(related to Problem: The Cross and the Triangle)

The line $A B$ in the following diagram represents the side of a square having the same area as the cross. I have shown elsewhere, as stated, how to make a square and equilateral triangle of equal area. I need not go, therefore, into the preliminary question of finding the dimensions of the triangle that is to equal our cross. We will assume that we have already found this, and the question then becomes, How are we to cut up one of these into pieces that will form the other?

First, draw the line $A B$ where $A$ and $B$ are midway between the extremities of the two side arms. Next, make the lines $D C$ and $E F$ equal in length to half the side of the triangle. Now from $E$ and $F$ describe with the same radius the intersecting arcs at $G$ and draw $F G.$ Finally, make $I K$ equal to $H C$ and $L B$ equal to $A D.$ If we now draw $I L,$ it should be parallel to $F G,$ and all the six pieces are marked out. These fit together and form a perfect equilateral triangle, as shown in the second diagram. Or we might have first found the direction of the line M N in our triangle, then placed the point $O$ over the point $E$ in the cross and turned around the triangle over the cross until the line $M N$ was parallel to $A B.$ The piece $5$ can then be marked off and the other pieces in succession.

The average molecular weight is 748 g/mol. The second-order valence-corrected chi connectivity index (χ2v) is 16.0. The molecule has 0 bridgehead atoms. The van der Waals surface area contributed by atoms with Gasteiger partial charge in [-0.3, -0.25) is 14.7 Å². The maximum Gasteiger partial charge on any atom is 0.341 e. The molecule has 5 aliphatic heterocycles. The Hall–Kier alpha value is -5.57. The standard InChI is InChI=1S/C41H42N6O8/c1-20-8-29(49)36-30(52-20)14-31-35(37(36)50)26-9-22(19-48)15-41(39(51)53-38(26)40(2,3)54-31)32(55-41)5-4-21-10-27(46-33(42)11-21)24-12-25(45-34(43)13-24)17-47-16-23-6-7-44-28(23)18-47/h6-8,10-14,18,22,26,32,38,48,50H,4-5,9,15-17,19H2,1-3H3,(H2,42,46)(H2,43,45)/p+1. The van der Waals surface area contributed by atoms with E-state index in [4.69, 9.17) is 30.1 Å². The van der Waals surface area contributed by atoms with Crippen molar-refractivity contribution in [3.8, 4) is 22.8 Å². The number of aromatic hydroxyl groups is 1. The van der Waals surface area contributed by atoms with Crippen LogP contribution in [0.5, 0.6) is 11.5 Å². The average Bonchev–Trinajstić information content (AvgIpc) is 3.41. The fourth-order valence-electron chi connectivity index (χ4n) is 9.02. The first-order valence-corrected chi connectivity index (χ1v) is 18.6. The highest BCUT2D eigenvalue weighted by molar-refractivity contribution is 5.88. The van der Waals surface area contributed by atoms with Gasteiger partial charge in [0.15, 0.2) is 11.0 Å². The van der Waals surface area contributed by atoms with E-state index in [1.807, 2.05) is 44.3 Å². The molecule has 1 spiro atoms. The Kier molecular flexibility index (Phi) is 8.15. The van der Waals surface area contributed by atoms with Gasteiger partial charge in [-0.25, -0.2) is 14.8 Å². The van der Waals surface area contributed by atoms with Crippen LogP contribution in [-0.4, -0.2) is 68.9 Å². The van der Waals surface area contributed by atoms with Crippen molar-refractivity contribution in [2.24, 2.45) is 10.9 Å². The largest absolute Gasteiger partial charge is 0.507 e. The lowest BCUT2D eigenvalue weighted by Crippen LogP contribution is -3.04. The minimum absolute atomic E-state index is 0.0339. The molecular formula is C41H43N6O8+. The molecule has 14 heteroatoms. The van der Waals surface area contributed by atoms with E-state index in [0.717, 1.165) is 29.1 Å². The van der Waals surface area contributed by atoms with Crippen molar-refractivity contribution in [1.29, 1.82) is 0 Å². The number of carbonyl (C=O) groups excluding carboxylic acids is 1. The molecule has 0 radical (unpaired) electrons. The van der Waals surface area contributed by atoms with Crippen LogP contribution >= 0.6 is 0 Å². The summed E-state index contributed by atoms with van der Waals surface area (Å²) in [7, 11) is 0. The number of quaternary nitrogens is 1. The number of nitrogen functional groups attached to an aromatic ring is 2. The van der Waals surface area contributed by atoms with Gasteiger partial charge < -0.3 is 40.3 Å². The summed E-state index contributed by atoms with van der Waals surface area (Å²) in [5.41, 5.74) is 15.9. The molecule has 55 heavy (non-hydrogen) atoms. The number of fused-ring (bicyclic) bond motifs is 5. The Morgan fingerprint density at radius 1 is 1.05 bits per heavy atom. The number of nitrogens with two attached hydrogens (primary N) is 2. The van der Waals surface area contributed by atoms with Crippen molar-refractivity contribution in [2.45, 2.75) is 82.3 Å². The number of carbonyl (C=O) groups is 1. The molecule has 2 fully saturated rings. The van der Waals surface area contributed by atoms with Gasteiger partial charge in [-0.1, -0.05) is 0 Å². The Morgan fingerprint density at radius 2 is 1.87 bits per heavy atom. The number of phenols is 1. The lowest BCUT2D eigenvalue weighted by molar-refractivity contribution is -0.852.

I have seen many attempts at a solution involving the assumption that the height of the triangle is exactly the same as the height of the cross. This is a fallacy: the cross will always be higher than the triangle of equal area.

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Project Gutenberg

  1. Dudeney, H. E.: "Amusements in Mathematics", The Authors' Club, 1917

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